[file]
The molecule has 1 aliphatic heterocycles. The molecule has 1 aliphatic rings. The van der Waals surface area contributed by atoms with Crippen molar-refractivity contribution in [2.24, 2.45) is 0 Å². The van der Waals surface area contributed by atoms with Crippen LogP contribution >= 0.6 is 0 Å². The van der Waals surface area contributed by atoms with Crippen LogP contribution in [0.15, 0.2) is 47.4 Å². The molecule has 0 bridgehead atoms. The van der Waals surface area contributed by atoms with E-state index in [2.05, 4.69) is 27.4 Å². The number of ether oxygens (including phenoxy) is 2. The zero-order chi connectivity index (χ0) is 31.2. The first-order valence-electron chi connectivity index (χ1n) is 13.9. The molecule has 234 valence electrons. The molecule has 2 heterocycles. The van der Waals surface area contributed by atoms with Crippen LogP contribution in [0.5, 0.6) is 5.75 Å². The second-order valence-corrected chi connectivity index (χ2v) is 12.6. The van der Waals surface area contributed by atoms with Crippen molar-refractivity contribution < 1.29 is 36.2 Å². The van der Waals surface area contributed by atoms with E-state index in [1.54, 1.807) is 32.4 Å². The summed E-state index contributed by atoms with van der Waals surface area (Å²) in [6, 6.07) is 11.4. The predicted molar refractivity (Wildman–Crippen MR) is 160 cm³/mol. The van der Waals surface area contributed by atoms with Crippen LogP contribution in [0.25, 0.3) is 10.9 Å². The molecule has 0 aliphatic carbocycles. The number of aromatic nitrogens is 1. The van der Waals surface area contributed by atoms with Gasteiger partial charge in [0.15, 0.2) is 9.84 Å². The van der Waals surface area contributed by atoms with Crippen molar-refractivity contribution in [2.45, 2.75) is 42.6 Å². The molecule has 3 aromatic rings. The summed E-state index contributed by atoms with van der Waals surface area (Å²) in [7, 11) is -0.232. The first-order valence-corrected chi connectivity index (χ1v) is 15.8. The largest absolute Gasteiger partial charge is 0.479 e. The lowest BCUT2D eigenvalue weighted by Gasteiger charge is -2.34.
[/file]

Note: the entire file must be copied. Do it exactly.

The molecule has 1 aliphatic heterocycles. The molecule has 1 aliphatic rings. The van der Waals surface area contributed by atoms with Crippen molar-refractivity contribution in [2.24, 2.45) is 0 Å². The van der Waals surface area contributed by atoms with Crippen LogP contribution >= 0.6 is 0 Å². The van der Waals surface area contributed by atoms with Crippen LogP contribution in [0.15, 0.2) is 47.4 Å². The molecule has 0 bridgehead atoms. The van der Waals surface area contributed by atoms with E-state index in [2.05, 4.69) is 27.4 Å². The number of ether oxygens (including phenoxy) is 2. The zero-order chi connectivity index (χ0) is 31.2. The first-order valence-electron chi connectivity index (χ1n) is 13.9. The molecule has 234 valence electrons. The molecule has 2 heterocycles. The van der Waals surface area contributed by atoms with Crippen LogP contribution in [0.5, 0.6) is 5.75 Å². The second-order valence-corrected chi connectivity index (χ2v) is 12.6. The van der Waals surface area contributed by atoms with Crippen molar-refractivity contribution < 1.29 is 36.2 Å². The van der Waals surface area contributed by atoms with E-state index in [1.54, 1.807) is 32.4 Å². The summed E-state index contributed by atoms with van der Waals surface area (Å²) in [6, 6.07) is 11.4. The predicted molar refractivity (Wildman–Crippen MR) is 160 cm³/mol. The van der Waals surface area contributed by atoms with Crippen LogP contribution in [0.25, 0.3) is 10.9 Å². The molecule has 0 aliphatic carbocycles. The number of aromatic nitrogens is 1. The van der Waals surface area contributed by atoms with Gasteiger partial charge in [0.15, 0.2) is 9.84 Å². The van der Waals surface area contributed by atoms with Crippen molar-refractivity contribution in [2.45, 2.75) is 42.6 Å². The molecule has 3 aromatic rings. The summed E-state index contributed by atoms with van der Waals surface area (Å²) in [7, 11) is -0.232. The first-order valence-corrected chi connectivity index (χ1v) is 15.8. The largest absolute Gasteiger partial charge is 0.479 e. The lowest BCUT2D eigenvalue weighted by Gasteiger charge is -2.34.